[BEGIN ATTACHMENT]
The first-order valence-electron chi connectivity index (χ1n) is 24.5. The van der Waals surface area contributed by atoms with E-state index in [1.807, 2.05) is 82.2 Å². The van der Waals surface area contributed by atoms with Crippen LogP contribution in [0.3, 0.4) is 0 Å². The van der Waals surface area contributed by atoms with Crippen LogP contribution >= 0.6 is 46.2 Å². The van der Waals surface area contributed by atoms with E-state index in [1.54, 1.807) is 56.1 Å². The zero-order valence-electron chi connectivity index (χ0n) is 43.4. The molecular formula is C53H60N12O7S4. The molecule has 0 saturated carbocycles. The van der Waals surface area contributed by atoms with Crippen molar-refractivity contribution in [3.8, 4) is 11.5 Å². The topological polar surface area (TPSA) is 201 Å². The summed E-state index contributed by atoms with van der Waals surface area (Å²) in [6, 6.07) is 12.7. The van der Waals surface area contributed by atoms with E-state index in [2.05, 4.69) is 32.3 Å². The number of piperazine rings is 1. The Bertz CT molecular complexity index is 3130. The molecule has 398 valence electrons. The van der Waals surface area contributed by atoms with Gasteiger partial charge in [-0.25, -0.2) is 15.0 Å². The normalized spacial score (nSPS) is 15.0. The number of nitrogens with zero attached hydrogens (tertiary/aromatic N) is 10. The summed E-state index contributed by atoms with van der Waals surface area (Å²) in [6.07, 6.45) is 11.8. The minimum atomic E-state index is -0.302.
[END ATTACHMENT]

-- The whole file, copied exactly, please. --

The first-order valence-electron chi connectivity index (χ1n) is 24.5. The van der Waals surface area contributed by atoms with E-state index in [1.807, 2.05) is 82.2 Å². The van der Waals surface area contributed by atoms with Crippen LogP contribution in [0.3, 0.4) is 0 Å². The van der Waals surface area contributed by atoms with Crippen LogP contribution >= 0.6 is 46.2 Å². The van der Waals surface area contributed by atoms with E-state index in [1.54, 1.807) is 56.1 Å². The zero-order valence-electron chi connectivity index (χ0n) is 43.4. The molecular formula is C53H60N12O7S4. The molecule has 0 saturated carbocycles. The van der Waals surface area contributed by atoms with Crippen molar-refractivity contribution in [3.8, 4) is 11.5 Å². The topological polar surface area (TPSA) is 201 Å². The summed E-state index contributed by atoms with van der Waals surface area (Å²) in [6, 6.07) is 12.7. The van der Waals surface area contributed by atoms with E-state index in [2.05, 4.69) is 32.3 Å². The number of piperazine rings is 1. The Bertz CT molecular complexity index is 3130. The molecule has 398 valence electrons. The van der Waals surface area contributed by atoms with Gasteiger partial charge in [-0.25, -0.2) is 15.0 Å². The normalized spacial score (nSPS) is 15.0. The number of nitrogens with zero attached hydrogens (tertiary/aromatic N) is 10. The summed E-state index contributed by atoms with van der Waals surface area (Å²) in [6.07, 6.45) is 11.8. The minimum atomic E-state index is -0.302.